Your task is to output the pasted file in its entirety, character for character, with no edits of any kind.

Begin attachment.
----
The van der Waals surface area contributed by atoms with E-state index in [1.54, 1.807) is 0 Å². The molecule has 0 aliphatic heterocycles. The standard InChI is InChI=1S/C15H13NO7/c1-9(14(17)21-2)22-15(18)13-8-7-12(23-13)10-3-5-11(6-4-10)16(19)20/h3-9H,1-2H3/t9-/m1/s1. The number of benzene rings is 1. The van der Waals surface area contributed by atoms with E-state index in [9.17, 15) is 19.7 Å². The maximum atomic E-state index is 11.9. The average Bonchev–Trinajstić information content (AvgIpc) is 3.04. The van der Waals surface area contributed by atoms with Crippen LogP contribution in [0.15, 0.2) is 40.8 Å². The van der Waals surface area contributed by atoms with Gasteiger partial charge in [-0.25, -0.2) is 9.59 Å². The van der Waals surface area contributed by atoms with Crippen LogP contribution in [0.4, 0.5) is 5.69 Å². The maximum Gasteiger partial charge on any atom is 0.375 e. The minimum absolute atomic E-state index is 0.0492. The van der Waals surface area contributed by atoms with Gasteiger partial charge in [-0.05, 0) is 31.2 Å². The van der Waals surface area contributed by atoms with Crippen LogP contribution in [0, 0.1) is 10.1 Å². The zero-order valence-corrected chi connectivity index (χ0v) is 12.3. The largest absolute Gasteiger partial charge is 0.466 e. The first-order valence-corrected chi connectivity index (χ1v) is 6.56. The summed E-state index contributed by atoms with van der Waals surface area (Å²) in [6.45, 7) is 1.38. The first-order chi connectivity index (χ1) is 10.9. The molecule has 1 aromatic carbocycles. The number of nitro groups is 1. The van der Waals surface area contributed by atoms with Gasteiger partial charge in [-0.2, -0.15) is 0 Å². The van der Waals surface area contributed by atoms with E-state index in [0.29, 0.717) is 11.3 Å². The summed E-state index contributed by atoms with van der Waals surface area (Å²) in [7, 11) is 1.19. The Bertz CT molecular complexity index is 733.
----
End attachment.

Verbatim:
The van der Waals surface area contributed by atoms with E-state index in [1.54, 1.807) is 0 Å². The molecule has 0 aliphatic heterocycles. The standard InChI is InChI=1S/C15H13NO7/c1-9(14(17)21-2)22-15(18)13-8-7-12(23-13)10-3-5-11(6-4-10)16(19)20/h3-9H,1-2H3/t9-/m1/s1. The number of benzene rings is 1. The van der Waals surface area contributed by atoms with E-state index in [9.17, 15) is 19.7 Å². The maximum atomic E-state index is 11.9. The average Bonchev–Trinajstić information content (AvgIpc) is 3.04. The van der Waals surface area contributed by atoms with Crippen LogP contribution in [0.15, 0.2) is 40.8 Å². The van der Waals surface area contributed by atoms with Gasteiger partial charge in [-0.25, -0.2) is 9.59 Å². The van der Waals surface area contributed by atoms with Crippen LogP contribution in [0.4, 0.5) is 5.69 Å². The maximum Gasteiger partial charge on any atom is 0.375 e. The minimum absolute atomic E-state index is 0.0492. The van der Waals surface area contributed by atoms with Gasteiger partial charge in [-0.05, 0) is 31.2 Å². The van der Waals surface area contributed by atoms with Crippen LogP contribution in [0, 0.1) is 10.1 Å². The zero-order valence-corrected chi connectivity index (χ0v) is 12.3. The largest absolute Gasteiger partial charge is 0.466 e. The first-order valence-corrected chi connectivity index (χ1v) is 6.56. The summed E-state index contributed by atoms with van der Waals surface area (Å²) in [6.45, 7) is 1.38. The first-order chi connectivity index (χ1) is 10.9. The molecule has 1 aromatic carbocycles. The number of nitro groups is 1. The van der Waals surface area contributed by atoms with Gasteiger partial charge in [-0.2, -0.15) is 0 Å². The van der Waals surface area contributed by atoms with E-state index in [0.29, 0.717) is 11.3 Å². The summed E-state index contributed by atoms with van der Waals surface area (Å²) in [7, 11) is 1.19. The Bertz CT molecular complexity index is 733.